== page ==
RD21 - Annual Report of the Joint Commission on Technology and Science

    Executive Summary:
    The Joint Commission on Technology and Science (JCOTS), a permanent legislative agency created in 1997 by the General Assembly, is charged with studying all aspects of technology and science, to promote the development of technology and science in the Commonwealth through sound public policy, and to report its findings annually to the Governor and the General Assembly (see Chapter 11 of Title 30 of the Code of Virginia, § 30-85 et seq.).

    During the 2006 Interim, JCOTS, under the leadership of Delegate Joe T. May, chairman, made a few changes to its structure. Instead of convening four to five advisory committees that each reviewed several topics, JCOTS convened 10 single-topic advisory committees. The goal of this change was to improve advisory committee attendance, and to foster more focused discussion on the assigned topic.

    • Nanotechnology Advisory Committee:
    Chaired by Delegate Bob Purkey, the main focus of the group was the development of a white paper outlining the background and importance of nanotechnology in the Commonwealth. The paper will be distributed to all of the members of the General Assembly. The Advisory Committee also recommended the establishment of a "Nanotechnology Day" at the General Assembly, which will take place on January 24 and coincide with other technology events at the Capitol. Finally, the Advisory Committee made recommendations related to the establishment of a nanotechnology users network and increased research and development issues. For a complete list of nanotechnology recommendations, please visit the JCOTS website at http://jcots.state.va.us.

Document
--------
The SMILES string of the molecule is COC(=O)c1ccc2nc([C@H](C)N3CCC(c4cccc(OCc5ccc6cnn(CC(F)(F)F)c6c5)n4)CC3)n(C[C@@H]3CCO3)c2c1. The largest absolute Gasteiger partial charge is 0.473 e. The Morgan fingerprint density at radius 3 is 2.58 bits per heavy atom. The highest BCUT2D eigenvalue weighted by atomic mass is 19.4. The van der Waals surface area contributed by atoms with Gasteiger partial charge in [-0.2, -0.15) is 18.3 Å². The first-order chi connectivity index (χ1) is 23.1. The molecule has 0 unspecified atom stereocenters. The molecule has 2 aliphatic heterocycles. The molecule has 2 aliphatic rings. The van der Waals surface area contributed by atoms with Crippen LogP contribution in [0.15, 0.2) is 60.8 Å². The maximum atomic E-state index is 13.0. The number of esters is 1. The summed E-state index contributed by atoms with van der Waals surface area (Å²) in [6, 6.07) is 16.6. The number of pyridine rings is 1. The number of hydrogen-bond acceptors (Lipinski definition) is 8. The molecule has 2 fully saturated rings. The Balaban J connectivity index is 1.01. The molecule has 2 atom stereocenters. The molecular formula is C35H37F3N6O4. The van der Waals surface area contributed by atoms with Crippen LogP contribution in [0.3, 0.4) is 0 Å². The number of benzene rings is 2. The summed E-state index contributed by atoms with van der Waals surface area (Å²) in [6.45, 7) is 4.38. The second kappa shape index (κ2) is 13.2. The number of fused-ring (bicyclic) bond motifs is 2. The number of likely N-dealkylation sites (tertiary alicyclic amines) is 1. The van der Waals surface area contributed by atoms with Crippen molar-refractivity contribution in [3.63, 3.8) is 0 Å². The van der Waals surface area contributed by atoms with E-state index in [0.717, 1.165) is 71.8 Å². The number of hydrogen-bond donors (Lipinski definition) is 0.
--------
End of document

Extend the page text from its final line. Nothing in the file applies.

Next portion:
• Modeling & Simulation Advisory Committee:
    Chaired by Delegate John Cosgrove, this Advisory Committee focused on the developing M&S industry in the Hampton Roads area. At the recommendation of the Advisory Committee, JCOTS sent a letter to the Virginia Economic Development Council to encourage it to continue to work to attract M&S business to the Commonwealth, and to highlight the Commonwealth's new Intellectual Property laws (see HB 134/SB 259). The Hampton Roads area has established a M&S steering committee, and JCOTS will monitor the work of that group in future years.

    • Cybercrimes:
    Chaired by Delegate John Cosgrove, this Advisory Committee reviewed two bills referred by the 2006 Session of the General Assembly: HB 254, addressing spyware, and HB 1354, addressing unsolicited text messages (spam) on cell phones. Based on discussions of HB 254, the Advisory Committee developed and recommended HB 2353 for the 2007 Session of the General Assembly. While the Advisory Committee did not recommended cell phone spam legislation, it did work on the technical language of the bill to provide guidance to other legislative members interested in pursuing this topic.

    • Traffic Safety and Technology:
    Chaired by Senator John Watkins, this Advisory Committee developed two recommendations. The first, SB 871, recommends the reinstatement of a traffic signal enforcement program ("photo-red."). The recommendation builds on past efforts, but includes enhanced privacy components, as well as procedures to ensure that photo-red is only placed in dangerous intersections and is not used as a revenue generator. The Committee also developed child-restraint legislation (SB 1060), based on testimony and discussion about the risks that air-bag technologies pose to infants and small children.

    • Use of Social Security Numbers: